Dec. 16: The Mets have formally announced the signing.
Dec. 12: The Mets have struck a deal with free agent righty Rick Porcello, according to Ken Rosenthal and Eno Sarris of The Athletic (via Twitter). It’s a one-year, $10MM deal, per Jon Heyman of MLB Network (Twitter link).
This is a long-rumored match that’ll put the New Jersey native back in familiar territory. It’s a bit surprising to see now, though, after the Mets reportedly agreed yesterday to ink Michael Wacha. Both of these buy-low hurlers would figure to command rotation jobs, leaving the Mets with six clear candidates for the five-man unit. Whether or not that could produce a trade remains to be seen, but now appears plausible on paper.
Porcello, who’ll turn 31 later this month, is far removed from his surprising Cy Young season. There have been some lean years in between, but he has always answered the bell. Porcello has taken the ball for at least 32 starts in each of the past four campaigns and has only once failed to top 170 MLB frames in a season (2010, when he threw 162 2/3).
Any pitcher is a theoretical health risk, but Porcello’s record of durability is second to none. The Mets can safely assume they’ll get innings from their new starter … but of what quality?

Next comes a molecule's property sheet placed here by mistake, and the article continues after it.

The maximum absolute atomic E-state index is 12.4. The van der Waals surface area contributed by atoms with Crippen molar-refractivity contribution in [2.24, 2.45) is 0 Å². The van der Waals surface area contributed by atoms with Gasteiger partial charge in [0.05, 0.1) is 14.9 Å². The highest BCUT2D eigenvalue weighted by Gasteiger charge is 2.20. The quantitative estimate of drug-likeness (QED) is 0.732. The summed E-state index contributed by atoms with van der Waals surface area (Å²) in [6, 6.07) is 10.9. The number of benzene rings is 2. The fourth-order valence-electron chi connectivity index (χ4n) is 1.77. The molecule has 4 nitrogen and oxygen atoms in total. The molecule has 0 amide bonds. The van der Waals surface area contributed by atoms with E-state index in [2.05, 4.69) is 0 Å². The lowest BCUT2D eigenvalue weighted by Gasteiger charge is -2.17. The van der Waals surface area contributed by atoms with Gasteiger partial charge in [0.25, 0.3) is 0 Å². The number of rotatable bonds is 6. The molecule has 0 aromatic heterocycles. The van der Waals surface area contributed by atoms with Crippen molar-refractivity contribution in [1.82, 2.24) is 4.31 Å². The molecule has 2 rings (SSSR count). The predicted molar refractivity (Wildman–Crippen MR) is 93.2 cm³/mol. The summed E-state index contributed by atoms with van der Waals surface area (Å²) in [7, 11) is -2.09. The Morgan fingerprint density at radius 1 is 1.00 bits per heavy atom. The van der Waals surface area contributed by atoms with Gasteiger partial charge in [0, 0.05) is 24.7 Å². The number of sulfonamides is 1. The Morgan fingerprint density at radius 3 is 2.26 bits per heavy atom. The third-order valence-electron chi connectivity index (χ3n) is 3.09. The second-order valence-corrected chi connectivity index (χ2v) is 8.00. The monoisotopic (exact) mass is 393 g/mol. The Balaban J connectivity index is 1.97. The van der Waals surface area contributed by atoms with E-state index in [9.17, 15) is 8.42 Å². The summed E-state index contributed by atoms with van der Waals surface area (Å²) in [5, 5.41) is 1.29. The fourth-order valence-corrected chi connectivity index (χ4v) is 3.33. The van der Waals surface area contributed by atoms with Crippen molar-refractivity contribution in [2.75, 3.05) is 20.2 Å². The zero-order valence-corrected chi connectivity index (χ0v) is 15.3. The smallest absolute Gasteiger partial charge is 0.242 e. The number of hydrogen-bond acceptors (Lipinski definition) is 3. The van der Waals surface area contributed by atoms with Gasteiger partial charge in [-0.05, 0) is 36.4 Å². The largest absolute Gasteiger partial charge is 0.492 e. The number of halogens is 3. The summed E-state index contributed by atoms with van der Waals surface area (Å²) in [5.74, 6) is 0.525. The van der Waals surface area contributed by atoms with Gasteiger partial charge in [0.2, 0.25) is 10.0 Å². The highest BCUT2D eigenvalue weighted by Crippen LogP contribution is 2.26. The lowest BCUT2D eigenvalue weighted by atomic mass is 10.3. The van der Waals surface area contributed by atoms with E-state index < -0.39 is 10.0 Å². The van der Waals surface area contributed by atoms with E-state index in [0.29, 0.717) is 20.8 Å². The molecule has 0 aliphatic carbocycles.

Outside of a few particularly good and bad seasons, Porcello has mostly hovered around the low-4 ERA range. Through more than two thousand innings in the majors, he carries a 4.36 ERA that lines up with his lifetime peripherals: 6.7 K/9, 2.1 BB/9, 47.5% groundball rate. Fielding-independent pitching metrics largely concur with the results (4.09 FIP; 4.03 xFIP; 4.09 SIERA).
The Mets would be glad to see Porcello take the ball thirty-plus times and settle right around that four-earned-per-nine mark. But will he? Other teams reportedly offered three-year arrangements in an effort to woo Porcello, so there’s obviously some belief in the game that it’s plausible. But he’s also coming off of his ugliest season as a big leaguer.
In 2019, Porcello struggled to a 5.52 ERA in 174 1/3 innings. ERA estimators weren’t much more positive (4.76 FIP; 5.15 xFIP; 4.86 SIERA). He isn’t allowing an alarming rate of home runs per flyball (13.1%), but hitters have had greater success getting the ball in the air against him. He averaged a personal-worst 38.1% grounder rate and personal-high 41.5% flyball rate in 2019.
Perhaps it’s just a matter of a few well-conceived tweaks. Porcello has lost a bit of arm speed, though he’s still within range of his typical velocity levels. Opposing batters produced bigger-than-usual levels in hard-hit rate (37.2%) and launch angle (15.5 degrees), though neither figure was wildly out of line with Porcello’s prior history. Likewise, Porcello’s swinging-strike rate of 8.0% was on the low side for his recent track record but not a signal of a drastic shift in physical tools or efficacy.
Photo courtesy of USA Today Sports Images.